–Shauna Moran,
Founder, Operate Remote


2. Video interview with team member from the department, People Ops and/or HR manager

The step is to ensure how the candidate fits with the company.

Sample questions:

  • Why do you want to work for our company? Why are those attributes important to you?
  • How would you describe the culture at previous companies you’ve worked at?
  • How do your personal goals or values align with our company values?
  • How do you like to be managed?
  • What does your perfect work day look like?
  • Describe your preferred relationship with coworkers.
  • What are you passionate about, outside of work?

3. Technical exercise

Create a time constrained task or project that’s relevant to the work they would be doing in the position. This exercise should only be for candidates who have made it to the final round. Depending on the scale of the task, be sure to pay people for their time.


"Having candidates do a project and presenting it to the hiring manager is great because they can help with giving feedback [for the interview]. We also pay people. I feel strongly that people should be paid for this kind of work."

–Caro Griffen
Director of Ops, Skillcrush


4. Video interview with CEO/executive leader

Usually a quick interview, the CEO provides high-level context of where they’re steering the company.

5. Reference check

While many companies believe reference checks are outdated, many still use them to help move the needle from the ‘considering’ category to ‘hired’. While holding a stronger filtering system initially is definitely still held in high regard, capping the interviewing process off with a reference check to be used as a final confirmation is still valuable. The goal is to gain clarity and ask focused questions that’ll provide additional insight on whether the candidate is the right fit for your company.

Sample questions:

  • In what context did you work with the person?
  • What were the person's biggest strengths?
  • What were the person's biggest areas for improvement back then?<
  • How would you rate his/her overall performance in that job on a scale of 1-10? What about his or her performance causes you to give that rating?
  • The person mentioned that he/she struggled with _____ in that job. Can you tell me more about that?


"It’s normal for an applicant to be nervous in an interview, particularly if they’ve never worked remotely and have no idea what to expect. So we do our best to humanize the experience and put the candidate at ease by encouraging dialogue and maintaining a light and positive energy throughout the initial chat."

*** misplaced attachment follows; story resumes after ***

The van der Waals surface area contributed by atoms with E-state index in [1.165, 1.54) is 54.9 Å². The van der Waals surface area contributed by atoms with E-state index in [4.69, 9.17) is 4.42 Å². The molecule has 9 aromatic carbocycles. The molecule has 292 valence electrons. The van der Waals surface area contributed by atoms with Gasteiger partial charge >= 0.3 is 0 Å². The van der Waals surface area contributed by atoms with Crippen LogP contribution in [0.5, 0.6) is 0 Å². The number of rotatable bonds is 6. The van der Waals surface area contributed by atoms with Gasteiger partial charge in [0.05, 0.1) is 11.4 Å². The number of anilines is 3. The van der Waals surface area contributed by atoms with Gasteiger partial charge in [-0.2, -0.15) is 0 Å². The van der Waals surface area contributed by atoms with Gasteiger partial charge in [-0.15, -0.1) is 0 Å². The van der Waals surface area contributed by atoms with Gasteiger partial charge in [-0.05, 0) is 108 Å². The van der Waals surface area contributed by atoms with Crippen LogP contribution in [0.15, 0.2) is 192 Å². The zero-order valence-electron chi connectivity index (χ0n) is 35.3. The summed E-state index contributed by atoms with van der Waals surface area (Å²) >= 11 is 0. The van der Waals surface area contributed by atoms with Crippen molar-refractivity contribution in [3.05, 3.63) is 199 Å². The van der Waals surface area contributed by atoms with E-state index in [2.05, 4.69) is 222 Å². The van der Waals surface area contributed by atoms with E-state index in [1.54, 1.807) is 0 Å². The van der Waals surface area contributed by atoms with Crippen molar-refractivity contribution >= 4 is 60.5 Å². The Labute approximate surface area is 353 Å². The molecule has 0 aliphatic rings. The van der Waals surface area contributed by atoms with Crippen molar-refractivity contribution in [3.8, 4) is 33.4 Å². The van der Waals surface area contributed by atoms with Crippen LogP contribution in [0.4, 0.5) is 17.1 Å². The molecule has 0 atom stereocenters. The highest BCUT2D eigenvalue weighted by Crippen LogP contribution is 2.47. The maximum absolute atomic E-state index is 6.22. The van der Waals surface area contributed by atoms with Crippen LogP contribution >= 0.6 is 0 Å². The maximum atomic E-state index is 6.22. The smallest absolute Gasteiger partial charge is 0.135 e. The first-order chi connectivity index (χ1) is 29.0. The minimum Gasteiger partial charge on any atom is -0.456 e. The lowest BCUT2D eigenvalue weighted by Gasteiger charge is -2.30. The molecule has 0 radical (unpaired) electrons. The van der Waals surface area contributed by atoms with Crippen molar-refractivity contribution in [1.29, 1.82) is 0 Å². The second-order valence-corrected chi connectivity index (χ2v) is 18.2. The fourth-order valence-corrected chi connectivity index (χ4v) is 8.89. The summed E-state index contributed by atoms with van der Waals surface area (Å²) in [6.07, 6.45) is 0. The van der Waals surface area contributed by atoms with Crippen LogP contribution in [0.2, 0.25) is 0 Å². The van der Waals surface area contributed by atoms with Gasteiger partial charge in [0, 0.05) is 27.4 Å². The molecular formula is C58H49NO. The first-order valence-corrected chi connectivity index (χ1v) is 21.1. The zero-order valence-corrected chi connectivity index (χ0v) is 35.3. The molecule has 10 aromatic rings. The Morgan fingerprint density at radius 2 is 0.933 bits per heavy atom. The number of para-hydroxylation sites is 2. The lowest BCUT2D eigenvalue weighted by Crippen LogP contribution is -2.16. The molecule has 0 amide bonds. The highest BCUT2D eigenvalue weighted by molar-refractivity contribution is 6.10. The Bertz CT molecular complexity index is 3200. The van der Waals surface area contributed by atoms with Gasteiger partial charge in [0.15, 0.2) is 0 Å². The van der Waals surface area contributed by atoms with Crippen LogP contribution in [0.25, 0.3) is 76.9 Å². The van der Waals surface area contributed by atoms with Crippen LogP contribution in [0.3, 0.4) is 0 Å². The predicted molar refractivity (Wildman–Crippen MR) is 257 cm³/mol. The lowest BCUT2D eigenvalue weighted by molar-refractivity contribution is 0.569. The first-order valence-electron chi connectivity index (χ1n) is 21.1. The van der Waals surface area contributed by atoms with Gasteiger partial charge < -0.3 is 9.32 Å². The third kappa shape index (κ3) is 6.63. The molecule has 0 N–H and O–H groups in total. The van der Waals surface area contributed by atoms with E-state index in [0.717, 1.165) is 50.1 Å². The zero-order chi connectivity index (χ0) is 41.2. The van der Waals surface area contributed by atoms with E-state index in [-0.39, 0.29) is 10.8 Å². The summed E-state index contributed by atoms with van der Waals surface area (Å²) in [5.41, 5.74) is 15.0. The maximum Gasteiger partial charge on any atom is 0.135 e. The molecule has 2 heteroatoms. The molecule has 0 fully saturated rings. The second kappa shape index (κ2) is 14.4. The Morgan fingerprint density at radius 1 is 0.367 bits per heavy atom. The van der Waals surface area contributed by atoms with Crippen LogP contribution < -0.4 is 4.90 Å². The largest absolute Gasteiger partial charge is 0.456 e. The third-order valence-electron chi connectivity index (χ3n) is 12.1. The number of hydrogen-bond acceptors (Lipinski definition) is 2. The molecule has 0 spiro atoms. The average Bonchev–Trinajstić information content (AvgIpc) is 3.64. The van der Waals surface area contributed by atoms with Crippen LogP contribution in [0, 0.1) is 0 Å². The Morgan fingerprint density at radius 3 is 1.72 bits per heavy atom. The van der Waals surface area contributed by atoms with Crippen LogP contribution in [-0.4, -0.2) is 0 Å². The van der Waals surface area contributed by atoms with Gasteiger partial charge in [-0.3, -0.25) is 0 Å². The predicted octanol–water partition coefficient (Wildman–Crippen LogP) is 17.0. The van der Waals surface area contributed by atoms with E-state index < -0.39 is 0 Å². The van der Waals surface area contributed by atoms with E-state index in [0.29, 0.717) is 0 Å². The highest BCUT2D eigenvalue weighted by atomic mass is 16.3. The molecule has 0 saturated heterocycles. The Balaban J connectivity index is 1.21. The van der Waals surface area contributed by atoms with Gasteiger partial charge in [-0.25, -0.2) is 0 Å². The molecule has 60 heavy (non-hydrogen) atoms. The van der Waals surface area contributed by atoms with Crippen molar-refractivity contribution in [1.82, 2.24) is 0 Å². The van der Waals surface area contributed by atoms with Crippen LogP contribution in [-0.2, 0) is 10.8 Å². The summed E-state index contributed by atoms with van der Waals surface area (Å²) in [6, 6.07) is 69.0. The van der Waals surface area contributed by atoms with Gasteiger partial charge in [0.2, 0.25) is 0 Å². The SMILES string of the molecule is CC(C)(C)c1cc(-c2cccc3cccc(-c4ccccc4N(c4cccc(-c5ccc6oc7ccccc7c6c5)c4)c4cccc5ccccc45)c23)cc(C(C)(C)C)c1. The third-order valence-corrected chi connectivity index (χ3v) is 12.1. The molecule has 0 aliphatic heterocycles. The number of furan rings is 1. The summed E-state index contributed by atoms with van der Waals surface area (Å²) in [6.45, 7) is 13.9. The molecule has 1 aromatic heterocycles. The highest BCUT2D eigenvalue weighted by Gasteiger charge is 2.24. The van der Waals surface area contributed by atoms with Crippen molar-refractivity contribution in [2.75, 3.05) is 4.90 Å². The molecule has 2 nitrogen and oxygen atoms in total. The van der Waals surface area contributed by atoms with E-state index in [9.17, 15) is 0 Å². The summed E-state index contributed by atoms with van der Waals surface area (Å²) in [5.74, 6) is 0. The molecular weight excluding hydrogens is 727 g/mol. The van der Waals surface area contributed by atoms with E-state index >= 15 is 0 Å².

–Courtney Seiter
Director of People, Buffer


Hot Tips:

  • Remember that this is probably a very nervous time for the candidate. It's the interviewer’s responsibility to make candidates feel comfortable enough to present their real selves. Try not to let initial judgements influence your overall opinion – you know, the whole “don’t judge a book by its cover” thing. To help warm the candidate up, kick off the interview by setting expectations. Break the ice by showing your vulnerability and keeping it light. Provide an outline of how the interview will go and lead with easy questions like, “Tell me a little bit out of yourself” and “Where are you based out of?”.
  • When listening to their answers, pay attention to whether they ask clarifying questions or not - this speaks to their level of communication aptitude, that they’re not afraid of not getting the answer “right” but have the confidence to make sure they’re understanding it correctly.
  • Be respectful of your candidate’s time and don’t take up more than an hour of their time. Be sure to leave time for the candidate to ask their questions as well.

Take inspiration from Dribbble’s interview process provided by their Director of Operations, Chloe Oddleifson:

"We use Lever as our ATS, and Zoom for all our interviews – it’s a nice way to put a face to a name, and encourages a more personal connection. It also helps save on long distance phone charges 😉

We reserve at least 10 minutes in every interview to address questions. The goal of our interviews is to ensure that both parties are able to make an informed decision. To that end, we expect that candidates will want to ask us some questions! Interviewing is a two-way street, and the best candidates are curious and prepared. We appreciate candidates who bring challenging questions and take an active interest in team Dribbble.

The first call in our process is with the hiring manager for the role–the person who leads the team the candidate would be on. For example, if you’re interviewing for an engineering role, you’ll speak to our Director of Engineering first. The key purpose of this interview is to provide candidates with more information about the role and the opportunity, explore your previous experience, and understand what they’re looking for in their next role – to determine if there is a mutual fit with Dribbble. They’ll be able to answer questions regarding the team, process, which tools we use, and we can share more about what the rest of the interview process looks like.

Next, candidates speak with me, and I’m our Director of Operations. The goal of this interview is to introduce Dribbble from a People Ops perspective, share more about our team culture, and the remote work process. This is a crucial part of the interview; not everyone can work remotely, and we feel chatting about our remote work culture is imperative with every candidate. I’m able to answer any questions you have on perks, benefits, growing your career here, and more.